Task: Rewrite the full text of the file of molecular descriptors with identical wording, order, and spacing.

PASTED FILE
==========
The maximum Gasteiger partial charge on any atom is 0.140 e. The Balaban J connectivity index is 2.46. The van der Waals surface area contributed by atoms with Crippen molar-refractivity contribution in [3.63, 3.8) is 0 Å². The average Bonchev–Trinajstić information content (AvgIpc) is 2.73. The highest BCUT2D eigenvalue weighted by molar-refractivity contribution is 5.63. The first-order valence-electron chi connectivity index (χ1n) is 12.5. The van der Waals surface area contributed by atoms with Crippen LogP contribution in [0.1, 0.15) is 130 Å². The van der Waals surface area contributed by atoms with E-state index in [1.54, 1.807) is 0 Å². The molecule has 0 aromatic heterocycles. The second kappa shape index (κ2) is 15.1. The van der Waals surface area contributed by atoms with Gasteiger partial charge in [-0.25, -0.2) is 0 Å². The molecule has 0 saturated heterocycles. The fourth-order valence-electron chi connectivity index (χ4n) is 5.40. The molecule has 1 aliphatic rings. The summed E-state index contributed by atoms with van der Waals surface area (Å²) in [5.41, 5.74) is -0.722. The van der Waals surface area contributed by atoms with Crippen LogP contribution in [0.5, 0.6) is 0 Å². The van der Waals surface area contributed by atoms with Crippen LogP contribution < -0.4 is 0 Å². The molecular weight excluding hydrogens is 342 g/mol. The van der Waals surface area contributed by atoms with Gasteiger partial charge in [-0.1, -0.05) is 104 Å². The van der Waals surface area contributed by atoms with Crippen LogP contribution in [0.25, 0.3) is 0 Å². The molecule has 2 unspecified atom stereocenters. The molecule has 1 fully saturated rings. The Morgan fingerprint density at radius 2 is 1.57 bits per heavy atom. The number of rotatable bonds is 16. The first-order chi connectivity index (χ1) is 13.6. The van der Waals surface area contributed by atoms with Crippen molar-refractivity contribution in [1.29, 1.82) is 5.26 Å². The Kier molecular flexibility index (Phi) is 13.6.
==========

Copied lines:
The maximum Gasteiger partial charge on any atom is 0.140 e. The Balaban J connectivity index is 2.46. The van der Waals surface area contributed by atoms with Crippen molar-refractivity contribution in [3.63, 3.8) is 0 Å². The average Bonchev–Trinajstić information content (AvgIpc) is 2.73. The highest BCUT2D eigenvalue weighted by molar-refractivity contribution is 5.63. The first-order valence-electron chi connectivity index (χ1n) is 12.5. The van der Waals surface area contributed by atoms with Crippen LogP contribution in [0.1, 0.15) is 130 Å². The van der Waals surface area contributed by atoms with E-state index in [1.54, 1.807) is 0 Å². The molecule has 0 aromatic heterocycles. The second kappa shape index (κ2) is 15.1. The van der Waals surface area contributed by atoms with Gasteiger partial charge in [-0.25, -0.2) is 0 Å². The molecule has 0 saturated heterocycles. The fourth-order valence-electron chi connectivity index (χ4n) is 5.40. The molecule has 1 aliphatic rings. The summed E-state index contributed by atoms with van der Waals surface area (Å²) in [5.41, 5.74) is -0.722. The van der Waals surface area contributed by atoms with Crippen LogP contribution in [0.5, 0.6) is 0 Å². The van der Waals surface area contributed by atoms with Crippen LogP contribution < -0.4 is 0 Å². The molecular weight excluding hydrogens is 342 g/mol. The van der Waals surface area contributed by atoms with Gasteiger partial charge in [-0.1, -0.05) is 104 Å². The van der Waals surface area contributed by atoms with Crippen LogP contribution in [0.25, 0.3) is 0 Å². The molecule has 2 unspecified atom stereocenters. The molecule has 1 fully saturated rings. The Morgan fingerprint density at radius 2 is 1.57 bits per heavy atom. The number of rotatable bonds is 16. The first-order chi connectivity index (χ1) is 13.6. The van der Waals surface area contributed by atoms with Crippen molar-refractivity contribution in [1.29, 1.82) is 5.26 Å². The Kier molecular flexibility index (Phi) is 13.6.